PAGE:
It is six a.m. C is sleeping in the bed next to me. We have a holiday today, and she called me yesterday in the early evening to ask me to get permission to come down. She wanted me to get permission for her friends to come down also, but that didn’t work out. I called the principal and he said students needed to have leave requested by the person they are actually going to stay with. Which made sense to me.
I didn’t tell C this until I got there. Then she began to discuss with her friends. She said to them, “We will say…” And I told her we are not going to lie to your principal. Her cousin appeared then, looking kind of forlorn. I hadn’t thought of her. I had assumed her dad must have arranged for her to come down. I felt very sorry for her in that moment. I can’t remember what I said, but C didn’t want to leave without her. First, I told her cousin to call her dad. Then C said if her dad was free to take them down, she wouldn’t have called me in the first place. I couldn’t really see how a man can be too busy to make a phone call so that his daughter can come home. That was sort of beyond me. But C was angry. Maybe less so at that particular moment, but as soon as I told her we were not going to lie to her principal, I got full-on Angry Child. Very angry child. This time, Angry Child was not that easily consoled. She has been before. Not this time.
I don’t actually know what motivates the different modes she is in, what sparks them. I know she never got a chance to be this child, or to have her angry child self accepted and soothed. Once it happens, I know what she needs, but I don’t really know why it happens. If I needed to rely on words to make the connection, I don’t know what I would do. I try to say understanding things—like that she is disappointed—but I know that is kind of not the main event. The main event is that I sit there, and I am not reactive. I am concerned and interested, and on hand.
Anyway, I told her cousin to stay in my house. This seemed to take some time to convince her of. I don’t know why. They wrote a leave letter then and we went. C was still in a state, but holding it in. We went to her uncle’s house from there. I guess I was there for three hours with her. C spent most of the time in the kitchen. I helped her small cousin with his homework. He was supposed to write his alphabet. It is hard for him. He has been copying them without paying attention to how the letters are meant to be formed, and it means the way he is making them doesn’t always flow smoothly. It is more difficult because of the way he is doing it. I praised him a lot, which I know he didn’t understand any of—I don’t think he actually knows more than five words of English. But it’s the tone of voice you use, isn’t it? Like C and her Angry Child that I actually don’t know the reason for. It’s implicit. It’s tone of voice. It is body language. Words do count, but not all the time.
C was cycling through modes the whole time—I could see it. But it was kept in. They weren’t that apparent. A serial came on and men were hitting each other and I could see the rage mount in her. It wasn’t normal involvement in watching a TV show. It was really and truly rage—not Angry Child, I think, so much as Detached Mode kind of rage. I thought if I were a child, that face would terrify me. She is a child and I am an adult. I feel worried, but if she is still like this when she has her own children, it is going to be terrible for them. My heart kind of bled for her, and I wished I were here longer. It doesn’t have to be that way, and yet it might be. What I can do is so limited. I don’t want this cycle to continue, and yet it might, just because she doesn’t know how to stop it.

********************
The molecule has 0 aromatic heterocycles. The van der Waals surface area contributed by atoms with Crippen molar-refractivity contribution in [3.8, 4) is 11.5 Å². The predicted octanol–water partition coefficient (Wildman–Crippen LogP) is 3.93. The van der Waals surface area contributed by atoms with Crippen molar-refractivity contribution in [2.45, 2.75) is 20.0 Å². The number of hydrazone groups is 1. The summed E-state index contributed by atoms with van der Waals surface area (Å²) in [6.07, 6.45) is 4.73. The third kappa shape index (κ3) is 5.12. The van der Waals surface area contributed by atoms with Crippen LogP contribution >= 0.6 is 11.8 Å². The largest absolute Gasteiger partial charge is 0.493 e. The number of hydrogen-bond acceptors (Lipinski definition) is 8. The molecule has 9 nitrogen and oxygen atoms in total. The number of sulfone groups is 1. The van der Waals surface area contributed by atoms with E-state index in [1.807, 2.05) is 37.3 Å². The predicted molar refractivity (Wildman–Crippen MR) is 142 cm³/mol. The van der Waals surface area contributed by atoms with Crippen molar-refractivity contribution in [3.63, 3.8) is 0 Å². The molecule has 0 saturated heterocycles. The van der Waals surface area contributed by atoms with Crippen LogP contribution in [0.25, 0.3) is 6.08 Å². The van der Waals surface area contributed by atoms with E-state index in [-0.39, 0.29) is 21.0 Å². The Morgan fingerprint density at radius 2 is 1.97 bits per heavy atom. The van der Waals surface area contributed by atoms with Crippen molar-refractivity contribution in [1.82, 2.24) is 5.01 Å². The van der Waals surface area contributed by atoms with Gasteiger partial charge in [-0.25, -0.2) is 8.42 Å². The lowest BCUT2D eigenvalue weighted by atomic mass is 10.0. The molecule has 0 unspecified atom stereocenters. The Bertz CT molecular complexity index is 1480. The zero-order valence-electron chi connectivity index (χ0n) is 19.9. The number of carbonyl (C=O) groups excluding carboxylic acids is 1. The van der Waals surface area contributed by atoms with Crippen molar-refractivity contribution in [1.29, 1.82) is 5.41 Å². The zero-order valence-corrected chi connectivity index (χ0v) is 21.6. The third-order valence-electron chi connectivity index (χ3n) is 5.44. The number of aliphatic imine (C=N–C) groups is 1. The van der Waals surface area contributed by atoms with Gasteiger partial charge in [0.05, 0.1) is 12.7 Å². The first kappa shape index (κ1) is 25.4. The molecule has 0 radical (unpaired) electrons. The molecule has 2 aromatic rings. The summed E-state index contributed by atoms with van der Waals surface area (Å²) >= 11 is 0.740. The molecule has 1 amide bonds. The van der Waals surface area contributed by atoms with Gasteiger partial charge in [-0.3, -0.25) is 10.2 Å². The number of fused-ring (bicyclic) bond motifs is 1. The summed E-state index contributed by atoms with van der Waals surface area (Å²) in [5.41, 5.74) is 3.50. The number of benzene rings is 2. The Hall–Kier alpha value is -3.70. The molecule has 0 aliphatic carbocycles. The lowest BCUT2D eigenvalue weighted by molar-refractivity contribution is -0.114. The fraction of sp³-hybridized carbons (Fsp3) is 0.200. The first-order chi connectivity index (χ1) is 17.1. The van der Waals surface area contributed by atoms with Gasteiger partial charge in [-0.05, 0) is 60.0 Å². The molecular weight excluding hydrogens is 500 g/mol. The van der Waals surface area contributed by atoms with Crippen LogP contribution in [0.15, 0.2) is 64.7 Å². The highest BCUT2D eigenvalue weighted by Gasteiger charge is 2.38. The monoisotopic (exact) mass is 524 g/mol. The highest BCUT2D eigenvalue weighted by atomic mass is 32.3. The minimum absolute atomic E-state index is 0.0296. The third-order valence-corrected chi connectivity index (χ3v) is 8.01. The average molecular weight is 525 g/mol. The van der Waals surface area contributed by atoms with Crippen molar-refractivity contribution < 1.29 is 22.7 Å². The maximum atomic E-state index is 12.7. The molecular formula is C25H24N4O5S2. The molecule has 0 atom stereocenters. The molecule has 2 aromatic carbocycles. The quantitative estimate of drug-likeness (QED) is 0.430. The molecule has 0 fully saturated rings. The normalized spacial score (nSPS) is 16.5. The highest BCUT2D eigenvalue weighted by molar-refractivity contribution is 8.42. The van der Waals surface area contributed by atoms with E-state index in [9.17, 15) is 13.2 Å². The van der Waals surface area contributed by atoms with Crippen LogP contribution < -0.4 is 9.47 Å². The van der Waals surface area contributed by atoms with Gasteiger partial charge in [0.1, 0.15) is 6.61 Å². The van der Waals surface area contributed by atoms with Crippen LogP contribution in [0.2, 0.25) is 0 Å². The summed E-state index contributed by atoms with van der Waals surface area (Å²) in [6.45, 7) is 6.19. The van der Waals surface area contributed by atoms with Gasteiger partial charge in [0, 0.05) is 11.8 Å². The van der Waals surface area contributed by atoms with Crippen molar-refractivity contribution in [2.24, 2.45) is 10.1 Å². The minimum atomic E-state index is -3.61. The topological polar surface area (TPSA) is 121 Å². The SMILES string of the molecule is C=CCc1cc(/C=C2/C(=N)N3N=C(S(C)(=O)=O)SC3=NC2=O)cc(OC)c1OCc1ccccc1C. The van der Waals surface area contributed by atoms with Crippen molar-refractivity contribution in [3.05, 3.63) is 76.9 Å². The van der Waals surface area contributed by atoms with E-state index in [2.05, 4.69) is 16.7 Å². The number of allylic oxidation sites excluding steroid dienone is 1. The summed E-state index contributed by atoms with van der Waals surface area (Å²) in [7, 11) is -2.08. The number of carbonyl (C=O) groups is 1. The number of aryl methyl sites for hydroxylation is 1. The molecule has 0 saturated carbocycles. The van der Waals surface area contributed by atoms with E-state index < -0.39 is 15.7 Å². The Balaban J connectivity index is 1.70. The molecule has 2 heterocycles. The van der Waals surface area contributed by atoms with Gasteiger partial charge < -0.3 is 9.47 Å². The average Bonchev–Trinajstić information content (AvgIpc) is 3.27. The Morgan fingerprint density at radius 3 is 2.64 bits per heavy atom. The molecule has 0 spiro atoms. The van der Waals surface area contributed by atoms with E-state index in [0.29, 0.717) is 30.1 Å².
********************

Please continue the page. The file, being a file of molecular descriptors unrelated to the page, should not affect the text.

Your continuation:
It’s terrible. She is such a loving child and a caring child. Whenever she has something nice to eat—junk food or whatever—she will give some of it away to someone if she meets them on the way to where she is going. I have seen her do this two or three times. If she has 2 bags of chips—and usually she won’t buy just one of something—she will give one of them away to someone.
No one has to ask her to help. Her uncle sat down to tear mushrooms, and he did not have to say anything to her. She began to help him.
It doesn’t have to be like this. She doesn’t have to cycle through rage and shame and pushing away the people she cares about and not giving a fuck because it hurts to care, and yet she didn’t get the care she needed when she was small, and now it might be like this for her.
Anyway, we had dinner then, and C swept the livingroom. (Country X-ers eat on the floor, make a big mess with rice eating it, and then sweep up after.) Then C kind of stood there. “Are you ready to go?” She was. So we walked the short ways to my house. There was a group of men walking by us, and C stared at them with big eyes. It made me feel frightened for her, and I put my arm around her.
We got to my house, and she got into her bed and played on her phone for a long time—maybe two hours. I slept fitfully. It was like some part of me felt she was an infant, and I needed to be aware of every need she might have. I guess when she finally slept, I also slept more soundly. She talked in her sleep a few times—nothing alarming, just talking. I have no idea what she was saying. I stroked her hair, and she settled again. She pushed my hand away and she settled. It’s odd, because things help her, even when she is pushing them away. She needs to push, but she needs the thing she is pushing away. Sometimes. Sometimes it is like that, and sometimes she needs that thing to actually stop. I think I know the difference now, maybe. Not all the time. But sometimes I do.
It’s a miracle having here sleeping. It feels that way.